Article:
Helical CT, including monodetector CT, and then multidetector CT (4 then 16 slices) since 2004 were used to image the central airways. Acquisition of the data was performed using either 3-mm or 1-mm slices, 100 to 120 kVp, and 80 to 150 mA. Images of the entire central airway were acquired within 5 to 17 seconds, according to exiting CT technology. Coronal reconstructions in parallel with the main axis of the trachea and bronchi were generated as well as sagittal reconstructions, and all measurements were performed on the CT monitor. All patients in this study underwent CT measurement for a potential stent placement before any interventional procedure was carried out. We defined “healthy adjacent zone” as airway feasible on CT images that was considered as normal morphology without any mass distortion or apparent reduction of normal diameter and without any fistula formation. These parameters were based on the study by Ferretti et al,14 which showed good correlation between CT imaging and of bronchoscopic findings, except in 20% cases with moderate stenosis.
The diameters of the adjacent healthy patent airway zone proximal and distal to the obstructed airway were measured in the axial plane as 2 orthogonal diameters. The stent diameter (D) was the mean between
as described in Figure 1A. The diameters of the proximal adjacent healthy zone
and diameter of the distal adjacent healthy zone
are shown in Figure 1B. The length of the obstruction was also measured on coronal and sagittal reconstructions and 10 mm were added at the proximal and distal ends of the obstruction to determine the length of the stent to be used
The optimal positioning and the number of potential stents required were also determined during this evaluation by considering the obstruction's location and length. The 10-mm addition at both ends is used to ensure that the stent will cover all the diseased part and prevent migration. Figure 2 depicts a case that was evaluated preoperatively using the above method and provides images after stent placement and chemotherapy.
All patients in this study were not suitable for resectional surgery and were treated with nitinol stent placement (Ultraflex Microinvasive, Boston Scientific, Watertown, MA). The early cases up to 2000 were treated under local anesthesia and using a flexible bronchoscope BF P40 (Olympus Optical, Tokyo, Japan). Subsequently, we used a rigid ventilating bronchoscope (Φ7.5 Karl Storz, Tuttingen, Germany) or flexible bronchoscope with intravenous general anesthesia in the operating theater. These procedures could also be combined with other procedures such as balloon dilatation, mechanical debulking, electrosurgery, and laser photoresection as indicated. Stent deployment was carried out by introducing a guidewire into the barrel of the rigid bronchoscope or through the flexible bronchoscope channel and the stent was released under direct observation.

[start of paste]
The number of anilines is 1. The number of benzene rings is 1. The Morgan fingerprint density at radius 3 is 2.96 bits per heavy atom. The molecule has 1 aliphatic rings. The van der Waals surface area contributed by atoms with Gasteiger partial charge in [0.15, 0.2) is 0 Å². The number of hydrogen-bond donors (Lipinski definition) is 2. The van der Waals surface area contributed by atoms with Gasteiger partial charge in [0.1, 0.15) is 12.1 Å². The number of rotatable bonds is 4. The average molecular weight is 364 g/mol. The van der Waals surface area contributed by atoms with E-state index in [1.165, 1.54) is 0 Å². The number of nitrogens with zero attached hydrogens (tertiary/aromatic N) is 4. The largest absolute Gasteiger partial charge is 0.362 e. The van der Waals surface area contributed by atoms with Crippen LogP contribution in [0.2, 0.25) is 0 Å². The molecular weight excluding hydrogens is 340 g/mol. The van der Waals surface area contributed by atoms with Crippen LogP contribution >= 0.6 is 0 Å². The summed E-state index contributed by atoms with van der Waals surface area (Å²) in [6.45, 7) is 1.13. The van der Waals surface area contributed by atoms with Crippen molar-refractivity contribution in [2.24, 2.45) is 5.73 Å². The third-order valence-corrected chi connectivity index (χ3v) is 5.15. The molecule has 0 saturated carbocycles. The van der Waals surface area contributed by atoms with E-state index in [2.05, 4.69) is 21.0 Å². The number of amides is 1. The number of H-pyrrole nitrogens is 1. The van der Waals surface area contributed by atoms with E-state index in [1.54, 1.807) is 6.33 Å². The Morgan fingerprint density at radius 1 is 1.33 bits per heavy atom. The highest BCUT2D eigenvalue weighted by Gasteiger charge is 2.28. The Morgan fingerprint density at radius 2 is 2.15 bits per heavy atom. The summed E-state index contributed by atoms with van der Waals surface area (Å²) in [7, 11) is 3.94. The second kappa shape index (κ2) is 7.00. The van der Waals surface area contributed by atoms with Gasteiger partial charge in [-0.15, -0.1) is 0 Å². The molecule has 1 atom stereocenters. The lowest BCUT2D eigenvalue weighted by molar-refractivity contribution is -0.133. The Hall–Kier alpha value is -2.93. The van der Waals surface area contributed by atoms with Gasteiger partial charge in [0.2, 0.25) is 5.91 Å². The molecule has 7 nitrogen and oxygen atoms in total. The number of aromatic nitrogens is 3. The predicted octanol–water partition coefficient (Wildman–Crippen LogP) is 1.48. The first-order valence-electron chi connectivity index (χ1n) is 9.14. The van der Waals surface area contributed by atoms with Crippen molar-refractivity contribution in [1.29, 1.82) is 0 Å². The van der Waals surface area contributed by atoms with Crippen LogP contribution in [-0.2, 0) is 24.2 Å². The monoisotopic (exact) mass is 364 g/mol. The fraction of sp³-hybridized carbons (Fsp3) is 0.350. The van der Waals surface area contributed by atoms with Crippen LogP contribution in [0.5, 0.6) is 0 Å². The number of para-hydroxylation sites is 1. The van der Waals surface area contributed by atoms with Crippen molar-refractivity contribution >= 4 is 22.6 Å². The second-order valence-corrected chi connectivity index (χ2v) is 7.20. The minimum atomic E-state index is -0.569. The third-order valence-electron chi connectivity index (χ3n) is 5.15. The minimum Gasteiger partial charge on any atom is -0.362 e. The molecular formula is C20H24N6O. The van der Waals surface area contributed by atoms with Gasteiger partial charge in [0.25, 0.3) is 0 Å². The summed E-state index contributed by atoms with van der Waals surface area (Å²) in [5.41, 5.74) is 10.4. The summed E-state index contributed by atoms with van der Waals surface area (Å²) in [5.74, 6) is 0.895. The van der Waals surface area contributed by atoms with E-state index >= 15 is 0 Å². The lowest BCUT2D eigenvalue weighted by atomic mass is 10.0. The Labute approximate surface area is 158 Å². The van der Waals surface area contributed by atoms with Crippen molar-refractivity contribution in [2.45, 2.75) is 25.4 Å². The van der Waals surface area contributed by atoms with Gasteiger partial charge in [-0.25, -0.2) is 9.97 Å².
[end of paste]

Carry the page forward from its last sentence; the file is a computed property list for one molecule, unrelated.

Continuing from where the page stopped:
The monitoring of complications of the procedure was carried out by evaluating any new respiratory symptoms that were recorded in the patients' medical records and by telephone calls to patients or their relatives or to referring physicians. Follow-up imaging studies were only carried out if any new symptoms occurred and were suspected as complications or disease progression that might require further intervention. In case of difficulty interpreting the symptoms after a careful evaluation of the CT images, a flexible bronchoscopic evaluation was performed. Flexible bronchoscopy was never performed only for surveillance purposes after stent insertion.
Statistical analysis was performed using SPSS software (Statistical Package for the Social Sciences Software Release 11). Significance was determined through Wilcoxon rank test, P value <0.05 was considered significant, and survival analysis was evaluated by using Kaplan-Meier analysis.
Over the study period from January 1995 to May 2007, 69 patients were included in our study (40 males, 29 females), aged 61.7±14.0 years, who underwent 92 stent insertions (66 covered, 26 uncovered). The diagnoses of airway obstruction and their location that required stent placements are summarized in Table 1. Most airway obstructions were caused by tracheobronchial cancers (32) followed by esophageal cancer (19), thyroid cancer (9), mediastinal malignancy (6), and other malignancies (3, 1 of each—pulmonary sarcoma, distant metastasis from malignant melanoma, and endometrial carcinoma).